I Made Coffee in Coorg

By Indumathy Sukanya

A weekend at a fancy resort in Coorg means different things to different people. Some may cuddle under a warm quilt with a book and hot cocoa, while others might prefer to slip on their trekking shoes and head out toward the horizon. At The Tamara Coorg, I lived the best of both worlds.

Following a nine-hour drive from the noisy, cluttered Bangalore roads to the lush, green village of Madikeri on the Kodagu Hills, dark circles and fatigue was all I had left. I could barely keep my eyes open and had already made up my mind to hit the sack the moment I checked in. The tour guide zestfully regaled us with the itinerary for the trip as we journalists in the car managed a low grumble in response.

The narrow winding roads led us to the colossal resort that was tucked away neatly within the woods. The air had suddenly become chiller and we could spot clouds hovering over the valley below. On arrival, the resort staff welcomed us with flower garlands, and a hot cup of ‘bella kapi’ (black coffee flavoured with jaggery). We were escorted to our private luxury cottages in emission-free electronic buggies that are used to commute within the resort premises.

Spacious and well furnished, the cottage was compellingly warm, cozy and relaxing. After a fit of fervent photographing and updating my status on Facebook, I gave into an indulgent shower that washed the fatigue away and charged me up for the evening ahead. Freaked out by the fact that I was treading on a hardwood surface that was supported by stilts at 3,700 feet above sea level, for a good day and a half of the trip, I tiptoed around my cottage, careful not to anger the Gods of Gravity.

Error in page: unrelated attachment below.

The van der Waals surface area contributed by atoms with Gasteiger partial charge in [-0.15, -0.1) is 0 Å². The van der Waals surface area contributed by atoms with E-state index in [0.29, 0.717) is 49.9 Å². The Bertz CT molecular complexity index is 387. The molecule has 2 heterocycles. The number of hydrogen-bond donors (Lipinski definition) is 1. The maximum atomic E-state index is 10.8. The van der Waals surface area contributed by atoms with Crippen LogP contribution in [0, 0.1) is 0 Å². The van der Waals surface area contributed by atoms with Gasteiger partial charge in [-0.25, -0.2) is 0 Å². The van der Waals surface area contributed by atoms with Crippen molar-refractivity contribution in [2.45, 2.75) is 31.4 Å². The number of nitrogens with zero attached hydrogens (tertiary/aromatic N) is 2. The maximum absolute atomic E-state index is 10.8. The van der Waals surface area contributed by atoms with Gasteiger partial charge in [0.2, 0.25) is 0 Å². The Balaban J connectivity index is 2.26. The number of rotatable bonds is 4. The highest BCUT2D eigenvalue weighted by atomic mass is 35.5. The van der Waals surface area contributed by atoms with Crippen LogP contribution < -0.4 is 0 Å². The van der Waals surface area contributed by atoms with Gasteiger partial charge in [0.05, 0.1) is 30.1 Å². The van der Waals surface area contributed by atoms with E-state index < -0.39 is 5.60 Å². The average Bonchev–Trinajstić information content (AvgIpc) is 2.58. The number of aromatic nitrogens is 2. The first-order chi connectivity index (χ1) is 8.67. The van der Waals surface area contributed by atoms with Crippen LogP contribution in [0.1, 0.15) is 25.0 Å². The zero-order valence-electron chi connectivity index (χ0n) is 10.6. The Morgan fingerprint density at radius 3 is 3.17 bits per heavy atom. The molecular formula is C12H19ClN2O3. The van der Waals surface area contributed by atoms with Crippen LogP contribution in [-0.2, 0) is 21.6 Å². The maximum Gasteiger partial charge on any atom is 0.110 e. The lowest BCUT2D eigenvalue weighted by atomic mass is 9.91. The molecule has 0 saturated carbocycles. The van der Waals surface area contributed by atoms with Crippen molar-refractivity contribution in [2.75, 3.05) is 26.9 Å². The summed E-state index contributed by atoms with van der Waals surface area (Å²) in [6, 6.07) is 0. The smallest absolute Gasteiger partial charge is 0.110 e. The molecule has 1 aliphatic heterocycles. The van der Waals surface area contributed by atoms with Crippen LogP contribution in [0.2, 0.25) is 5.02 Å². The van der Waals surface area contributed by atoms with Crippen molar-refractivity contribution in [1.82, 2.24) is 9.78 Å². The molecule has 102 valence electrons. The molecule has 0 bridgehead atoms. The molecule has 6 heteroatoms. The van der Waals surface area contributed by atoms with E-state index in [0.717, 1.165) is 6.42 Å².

The restaurant at the resort does not offer room service as an attempt to encourage the guests to take a walk around. Armed with our torchlights and a could-eat-a-horse appetite, we found our way to The Deck a little way uphill. It’s quiet out there, and as you march on, the screeches of insects and your own huffing and puffing is all you hear.

The gracious waiters at The Deck served us hearty Coorgi fare with dishes like Kadambuttu (steamed rice dumplings) and Paaputtu (steamed rice cakes) along with fish, chicken and pork specialties. The Pandhi Curry (pork curry), a local favourite, was a big hit amongst the oink-lovers.

The morning trek to the nearby hilltop, the splashing around at the Chelavara falls and the guided tour of the Nalknad Palace (the hideout of the last Coorgi king Chikka Virarajendra) filled our cameras and mobile phones with the most spectacular photographs. At the Padi Igguthappa Temple, however, we were made to put our cameras away and bow down in front of Lord Subramanya.

A visit to The Verandah, the heritage building that showcases vintage coffee making machinery and a gift shop, gave me a chance to make my own blend of coffee. I mixed 60% of Robusta seeds (for strength) and 40% of Arabica seeds (for flavour) and ground them into fine powder with a little help from the staff.

None of us felt the weekend pass by, and soon, with our goodie-bags filled with coffee, cardamom and loads of memories, it was time to bid adieu to the hills. I took a deep breath of the clean, cool air one last time and cast a wistful glance back at the misty hills before hopping into the waiting car.

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One Reply to “I Made Coffee in Coorg”

  1. Nandish says:

    Good place

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